This is the 10-year anniversary of the newsletter. That’s 120 newsletters. This month I’ll post my 1,300th blog post. It’s something I’m very, very proud of – perhaps what I’m most proud of persisting at this past decade. And I’m grateful for you reading these words. If you weren’t here, I wouldn’t be either. This kind of persistence comes at a cost though. Something else had to be given up in order to write each word I wrote. Again and again I had to say no to something enticing or demanding or relaxing or meaningless enough to not have fear attached to it. There is something you want to do, isn’t there? There is something meaningful to you, something that will be helpful to others. Something that will make your world and the worlds you intersect with a better place. There’s lots of persistent work to be done to make that something to come into fruition. But now, what’s even more important? The seed of that something is going to need to some space to begin to grow. You’re going to need to say no to something else. Something is going to have to be left behind. The journey ahead is long, and you’re going to need to travel light. We have a fascination with the TV show Hoarders. How can people compulsively hold onto so many things that are no longer important? How, indeed? You and I? We’re also hoarders of something. What am I holding on to that is no longer important, no longer helpful to my work? What are you? What can you say no to that will clear the space to do the most important work you were meant to do this year and beyond? What ‘no’ will get you to ‘yes’ – to being the change you so want to see in the world?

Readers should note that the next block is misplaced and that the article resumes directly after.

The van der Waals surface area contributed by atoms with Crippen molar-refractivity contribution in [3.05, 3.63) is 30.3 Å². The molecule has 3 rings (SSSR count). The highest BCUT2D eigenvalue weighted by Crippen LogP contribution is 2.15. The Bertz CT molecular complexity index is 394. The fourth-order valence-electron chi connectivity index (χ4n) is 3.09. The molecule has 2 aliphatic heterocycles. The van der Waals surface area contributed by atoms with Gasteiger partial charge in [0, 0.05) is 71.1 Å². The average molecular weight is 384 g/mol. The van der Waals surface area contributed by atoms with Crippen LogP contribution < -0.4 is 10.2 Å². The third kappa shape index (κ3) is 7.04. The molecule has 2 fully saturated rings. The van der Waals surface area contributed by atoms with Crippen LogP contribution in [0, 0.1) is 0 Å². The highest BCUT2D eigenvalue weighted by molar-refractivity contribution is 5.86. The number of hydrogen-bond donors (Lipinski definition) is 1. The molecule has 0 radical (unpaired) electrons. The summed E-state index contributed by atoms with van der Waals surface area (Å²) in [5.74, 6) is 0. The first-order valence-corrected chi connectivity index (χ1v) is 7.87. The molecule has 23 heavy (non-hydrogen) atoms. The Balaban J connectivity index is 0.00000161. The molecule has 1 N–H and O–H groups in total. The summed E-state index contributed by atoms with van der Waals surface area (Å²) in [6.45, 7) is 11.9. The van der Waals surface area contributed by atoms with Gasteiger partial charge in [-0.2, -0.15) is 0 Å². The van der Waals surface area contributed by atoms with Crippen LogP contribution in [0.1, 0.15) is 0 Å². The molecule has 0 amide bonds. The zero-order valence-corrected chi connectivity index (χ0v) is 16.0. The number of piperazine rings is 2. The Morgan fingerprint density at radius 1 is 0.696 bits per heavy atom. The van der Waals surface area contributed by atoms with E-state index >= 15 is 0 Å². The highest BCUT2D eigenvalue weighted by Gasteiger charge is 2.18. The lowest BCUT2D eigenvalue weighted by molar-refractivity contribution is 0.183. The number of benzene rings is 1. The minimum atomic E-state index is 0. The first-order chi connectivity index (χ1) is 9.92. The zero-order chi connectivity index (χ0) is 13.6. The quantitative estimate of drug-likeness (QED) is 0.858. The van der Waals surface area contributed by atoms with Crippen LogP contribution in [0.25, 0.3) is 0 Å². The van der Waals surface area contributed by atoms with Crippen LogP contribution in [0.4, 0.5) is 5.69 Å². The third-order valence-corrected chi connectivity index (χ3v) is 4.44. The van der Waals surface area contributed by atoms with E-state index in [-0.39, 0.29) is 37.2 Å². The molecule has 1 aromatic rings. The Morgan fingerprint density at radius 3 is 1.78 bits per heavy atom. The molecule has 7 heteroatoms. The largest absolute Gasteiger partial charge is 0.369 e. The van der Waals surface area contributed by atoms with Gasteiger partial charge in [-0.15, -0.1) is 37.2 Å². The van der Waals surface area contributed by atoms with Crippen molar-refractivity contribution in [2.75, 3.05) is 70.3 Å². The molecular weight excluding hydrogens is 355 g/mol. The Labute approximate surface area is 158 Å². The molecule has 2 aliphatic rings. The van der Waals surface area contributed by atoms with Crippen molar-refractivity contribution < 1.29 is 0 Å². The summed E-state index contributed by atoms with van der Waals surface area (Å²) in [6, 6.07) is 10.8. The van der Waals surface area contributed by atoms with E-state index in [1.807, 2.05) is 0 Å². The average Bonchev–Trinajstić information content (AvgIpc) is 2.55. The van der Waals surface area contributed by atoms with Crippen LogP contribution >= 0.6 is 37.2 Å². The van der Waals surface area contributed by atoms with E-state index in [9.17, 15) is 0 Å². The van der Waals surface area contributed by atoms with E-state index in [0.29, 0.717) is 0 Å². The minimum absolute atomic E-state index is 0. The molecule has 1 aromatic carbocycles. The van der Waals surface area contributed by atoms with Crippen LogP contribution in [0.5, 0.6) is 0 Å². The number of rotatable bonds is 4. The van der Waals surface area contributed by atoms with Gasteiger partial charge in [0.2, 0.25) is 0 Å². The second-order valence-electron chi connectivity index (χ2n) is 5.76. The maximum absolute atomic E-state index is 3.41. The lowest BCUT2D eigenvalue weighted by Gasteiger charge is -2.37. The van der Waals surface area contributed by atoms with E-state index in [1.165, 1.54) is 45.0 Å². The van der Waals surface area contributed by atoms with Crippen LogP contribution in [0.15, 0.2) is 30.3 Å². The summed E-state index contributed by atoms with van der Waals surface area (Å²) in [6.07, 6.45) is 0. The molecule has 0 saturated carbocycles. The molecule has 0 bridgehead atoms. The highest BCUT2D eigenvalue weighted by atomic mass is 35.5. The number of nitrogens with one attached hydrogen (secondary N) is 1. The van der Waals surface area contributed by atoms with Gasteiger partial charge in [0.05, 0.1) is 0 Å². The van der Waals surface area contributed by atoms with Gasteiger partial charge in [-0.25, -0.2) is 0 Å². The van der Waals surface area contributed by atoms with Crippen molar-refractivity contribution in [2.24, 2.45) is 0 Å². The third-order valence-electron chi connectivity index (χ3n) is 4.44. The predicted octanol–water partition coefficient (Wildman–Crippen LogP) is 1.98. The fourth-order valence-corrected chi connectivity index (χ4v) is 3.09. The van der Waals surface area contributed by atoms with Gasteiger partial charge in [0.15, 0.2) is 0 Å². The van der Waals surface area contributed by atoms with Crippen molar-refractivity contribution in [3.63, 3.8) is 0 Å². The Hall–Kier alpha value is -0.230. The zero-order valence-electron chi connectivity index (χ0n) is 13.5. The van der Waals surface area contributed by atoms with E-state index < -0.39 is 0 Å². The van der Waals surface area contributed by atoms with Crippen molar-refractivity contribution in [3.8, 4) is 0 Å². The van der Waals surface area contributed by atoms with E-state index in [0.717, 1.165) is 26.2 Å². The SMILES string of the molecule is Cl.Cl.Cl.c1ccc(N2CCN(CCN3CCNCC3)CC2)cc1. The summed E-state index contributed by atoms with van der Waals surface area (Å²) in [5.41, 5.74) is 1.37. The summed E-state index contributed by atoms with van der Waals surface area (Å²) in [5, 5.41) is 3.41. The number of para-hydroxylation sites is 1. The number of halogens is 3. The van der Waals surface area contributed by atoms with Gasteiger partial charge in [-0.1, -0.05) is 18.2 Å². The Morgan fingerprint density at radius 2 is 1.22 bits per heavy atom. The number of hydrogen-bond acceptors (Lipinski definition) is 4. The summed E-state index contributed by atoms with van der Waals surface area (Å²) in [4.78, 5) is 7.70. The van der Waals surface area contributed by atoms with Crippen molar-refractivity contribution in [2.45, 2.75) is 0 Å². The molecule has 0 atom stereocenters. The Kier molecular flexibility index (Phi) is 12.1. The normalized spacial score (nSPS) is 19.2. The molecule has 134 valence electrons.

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Quest Story: Around the World In Twenty Days – Savoring the Adventure